Welcome back to part two of our GDPR basics blog series. If you haven’t read part one yet, you can find it here. Make sure you’ve read our blog on the DPA too!
This blog will continue where we left off in part one. We’ll cover a few more areas of GDPR that you need to know about and bring into your organisation’s data protection policies.
Do you cover all aspects of an individuals’ rights?
You should already have all of the required individuals’ rights covered (right to be informed, right of access, etc.) due to them being in place since the DPA in 1998.
That being said, you should make sure that all of your processes are functioning well. A good check of this is to test how you would react if someone asked to have their personal data erased. If you struggle with this, then it might be a good time to revisit your policies and train your relevant staff members in how to use them.
A key individual right is the right of access. Anyone who has their personal data stored by you has the right to view it. You will need to be able to provide this information quickly, in a readable form, and free of charge.
Make sure that all of your procedures are simple, accessible to your staff, accountable, and properly cover an individuals’ rights!
How well do you manage consent?
Take some time to review how you manage consent when information is passed to you. It’s important that every time someone decides to give you their information, they are positively opting in. Right now, you might be using pre-ticked boxes or inactivity to get this opt-in, but GDPR’s arrival means you will no longer be able to use this as a legal opt-in.
Simply, positive opt-in consists of someone taking an obvious and positive action to allow you to use their data. This could be a spoken or written statement, filling out a captcha, or any action that is clear and positive.
Also, individuals have to be given a genuine choice to opt-in. If they have no choice but to opt-in to reach content or unlock part of a service, then it’s not a real, genuine choice.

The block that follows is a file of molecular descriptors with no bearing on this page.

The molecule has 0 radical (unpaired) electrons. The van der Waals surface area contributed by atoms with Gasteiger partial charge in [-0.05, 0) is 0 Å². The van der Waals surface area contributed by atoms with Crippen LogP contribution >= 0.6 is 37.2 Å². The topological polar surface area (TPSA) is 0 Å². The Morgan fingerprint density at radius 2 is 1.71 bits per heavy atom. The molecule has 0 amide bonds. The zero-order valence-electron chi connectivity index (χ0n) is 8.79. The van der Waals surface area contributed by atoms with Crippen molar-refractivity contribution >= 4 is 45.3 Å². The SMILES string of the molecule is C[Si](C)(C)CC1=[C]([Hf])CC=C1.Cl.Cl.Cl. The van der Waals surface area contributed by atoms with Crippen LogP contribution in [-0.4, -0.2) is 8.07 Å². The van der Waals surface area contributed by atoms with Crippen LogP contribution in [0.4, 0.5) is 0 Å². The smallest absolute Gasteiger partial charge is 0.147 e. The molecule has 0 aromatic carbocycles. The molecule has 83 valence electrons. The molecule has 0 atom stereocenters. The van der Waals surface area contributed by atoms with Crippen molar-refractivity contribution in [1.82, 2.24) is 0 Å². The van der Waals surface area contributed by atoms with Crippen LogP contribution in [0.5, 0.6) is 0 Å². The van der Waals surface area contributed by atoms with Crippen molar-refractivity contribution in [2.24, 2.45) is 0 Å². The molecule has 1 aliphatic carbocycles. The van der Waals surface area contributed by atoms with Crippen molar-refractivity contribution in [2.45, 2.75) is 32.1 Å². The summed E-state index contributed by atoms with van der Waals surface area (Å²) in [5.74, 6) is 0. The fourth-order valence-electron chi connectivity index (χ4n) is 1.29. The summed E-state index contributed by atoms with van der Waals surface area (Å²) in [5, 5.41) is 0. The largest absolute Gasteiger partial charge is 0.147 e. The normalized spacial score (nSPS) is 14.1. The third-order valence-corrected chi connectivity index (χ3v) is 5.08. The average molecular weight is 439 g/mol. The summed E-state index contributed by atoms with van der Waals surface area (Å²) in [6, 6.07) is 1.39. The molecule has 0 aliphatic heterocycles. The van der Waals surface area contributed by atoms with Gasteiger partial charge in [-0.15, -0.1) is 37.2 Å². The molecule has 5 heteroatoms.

That being said, this positive consent is only binding if you keep a record of it. This record has to consist of a time and date, as well as the method used to opt-in and the details of the individual.
Any data that you have stored that doesn’t meet these requirements must be refreshed. You will have to get back into contact with these individuals and request their permission again so that their data is in line with GDPR requirements.
This covers the basics of GDPR, but there are other areas to consider. Depending on your business and the industry you operate in, you may have to tackle other rules that GDPR brings next year.
Make sure that your designed Data Protection Officer is well versed in the changes that GDPR will bring. They will be responsible for your organisation’s compliance and will have to assess, on a regular basis, how your procedures are handling these new rules.
If you’d like to talk about great marketing in a post-GDPR world, feel free to tweet at us (@weareredpepper). Otherwise, there are some amazing resources available online through the ICO and the UK government.